By JACK WEATHERLY
Farmers have been waiting out the drought to plant their wheat.
And if there is not substantial rain in the next month, there’s a good chance there won’t be a crop this year.
That’s according to Dr. Erick Larson, grain crops specialist at Mississippi State University.
“If we don’t get the moisture … we can’t grow the crop,” Larson said in an interview.
“The dry weather is preventing any planting from going on,” Larson said, “because the farmers know that the seed won’t germinate or may not live.”
Don Respess, county agent for Coahoma County, said the wheat crop there “is going to be very slim.”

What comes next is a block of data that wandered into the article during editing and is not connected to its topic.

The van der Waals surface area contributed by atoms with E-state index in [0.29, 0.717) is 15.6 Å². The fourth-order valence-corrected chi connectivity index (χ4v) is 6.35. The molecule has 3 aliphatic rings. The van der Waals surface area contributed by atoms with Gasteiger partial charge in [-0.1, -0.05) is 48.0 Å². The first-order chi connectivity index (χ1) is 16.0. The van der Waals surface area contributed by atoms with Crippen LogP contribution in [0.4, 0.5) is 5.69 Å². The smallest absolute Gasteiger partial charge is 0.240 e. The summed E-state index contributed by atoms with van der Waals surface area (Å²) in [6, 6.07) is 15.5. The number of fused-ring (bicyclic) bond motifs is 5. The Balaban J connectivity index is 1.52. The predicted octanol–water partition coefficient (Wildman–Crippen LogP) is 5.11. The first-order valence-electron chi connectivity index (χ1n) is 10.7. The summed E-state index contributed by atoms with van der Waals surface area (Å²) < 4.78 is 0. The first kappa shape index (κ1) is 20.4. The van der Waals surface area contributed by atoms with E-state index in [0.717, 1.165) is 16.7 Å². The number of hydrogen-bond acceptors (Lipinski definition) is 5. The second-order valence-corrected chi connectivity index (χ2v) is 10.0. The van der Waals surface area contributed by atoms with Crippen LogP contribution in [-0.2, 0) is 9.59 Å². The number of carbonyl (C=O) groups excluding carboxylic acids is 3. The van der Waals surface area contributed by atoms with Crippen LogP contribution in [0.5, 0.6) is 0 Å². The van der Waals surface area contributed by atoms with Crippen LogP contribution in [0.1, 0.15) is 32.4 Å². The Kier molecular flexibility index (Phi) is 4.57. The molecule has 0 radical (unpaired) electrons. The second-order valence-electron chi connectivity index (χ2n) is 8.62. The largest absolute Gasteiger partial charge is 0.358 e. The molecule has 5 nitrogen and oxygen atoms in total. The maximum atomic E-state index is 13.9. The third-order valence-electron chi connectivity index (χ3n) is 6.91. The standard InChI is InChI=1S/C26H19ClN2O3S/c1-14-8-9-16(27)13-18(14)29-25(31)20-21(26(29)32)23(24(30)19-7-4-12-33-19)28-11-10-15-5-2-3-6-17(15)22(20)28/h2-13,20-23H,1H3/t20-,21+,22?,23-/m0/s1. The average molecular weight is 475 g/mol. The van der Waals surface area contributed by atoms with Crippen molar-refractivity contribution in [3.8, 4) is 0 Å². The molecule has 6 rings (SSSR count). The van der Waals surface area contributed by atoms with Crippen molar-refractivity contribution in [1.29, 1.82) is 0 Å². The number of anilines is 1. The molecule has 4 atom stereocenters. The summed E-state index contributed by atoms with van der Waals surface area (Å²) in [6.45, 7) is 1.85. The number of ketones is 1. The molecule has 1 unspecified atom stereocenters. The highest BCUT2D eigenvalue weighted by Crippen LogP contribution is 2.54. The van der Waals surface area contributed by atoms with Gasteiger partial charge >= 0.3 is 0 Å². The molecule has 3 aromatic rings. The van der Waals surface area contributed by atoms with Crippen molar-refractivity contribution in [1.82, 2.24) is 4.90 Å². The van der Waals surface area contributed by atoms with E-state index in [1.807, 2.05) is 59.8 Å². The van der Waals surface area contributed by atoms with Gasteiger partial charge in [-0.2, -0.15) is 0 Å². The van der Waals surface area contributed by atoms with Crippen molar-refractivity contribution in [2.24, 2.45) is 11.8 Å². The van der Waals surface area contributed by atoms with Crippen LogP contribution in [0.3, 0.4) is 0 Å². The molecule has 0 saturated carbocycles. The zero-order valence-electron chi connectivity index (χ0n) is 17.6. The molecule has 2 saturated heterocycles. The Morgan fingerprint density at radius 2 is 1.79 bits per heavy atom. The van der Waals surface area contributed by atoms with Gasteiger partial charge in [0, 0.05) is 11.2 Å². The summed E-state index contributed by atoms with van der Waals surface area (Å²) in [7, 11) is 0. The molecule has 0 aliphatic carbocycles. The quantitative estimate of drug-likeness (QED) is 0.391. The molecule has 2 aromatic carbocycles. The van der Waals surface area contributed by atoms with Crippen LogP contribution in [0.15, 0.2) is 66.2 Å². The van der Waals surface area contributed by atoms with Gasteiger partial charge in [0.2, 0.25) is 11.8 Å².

Usually, 20,000 acres of the 400,000 arable acres in the county are planted in wheat, but this year it’s probably going to be less 10,000, Respess said.
Winter wheat is ranks sixth among the acreage that farmers said they were planning to plant this year, 90,000 acres, down 40 percent from 2015’s total of 150,000, which sold for $29.7 million, far behind the leader, soybeans, with 2 million acres, according to the National Agricultural Statistics Service.
The drought also stands to have an adverse effect on wildlife food plots and cover crops, Larson said.
The timing of the dry spell spared the major crops, even though it prompted burn bans across the state.
The whole state is in drought, ranging from moderate to severe, to extreme and exceptional.
Much of central and east-central Mississippi is under extreme conditions, with a few counties experiencing exceptional drought.
The northern parts of Alabama and Georgia are also suffering under the oppressive conditions, as is much of east Tennessee.
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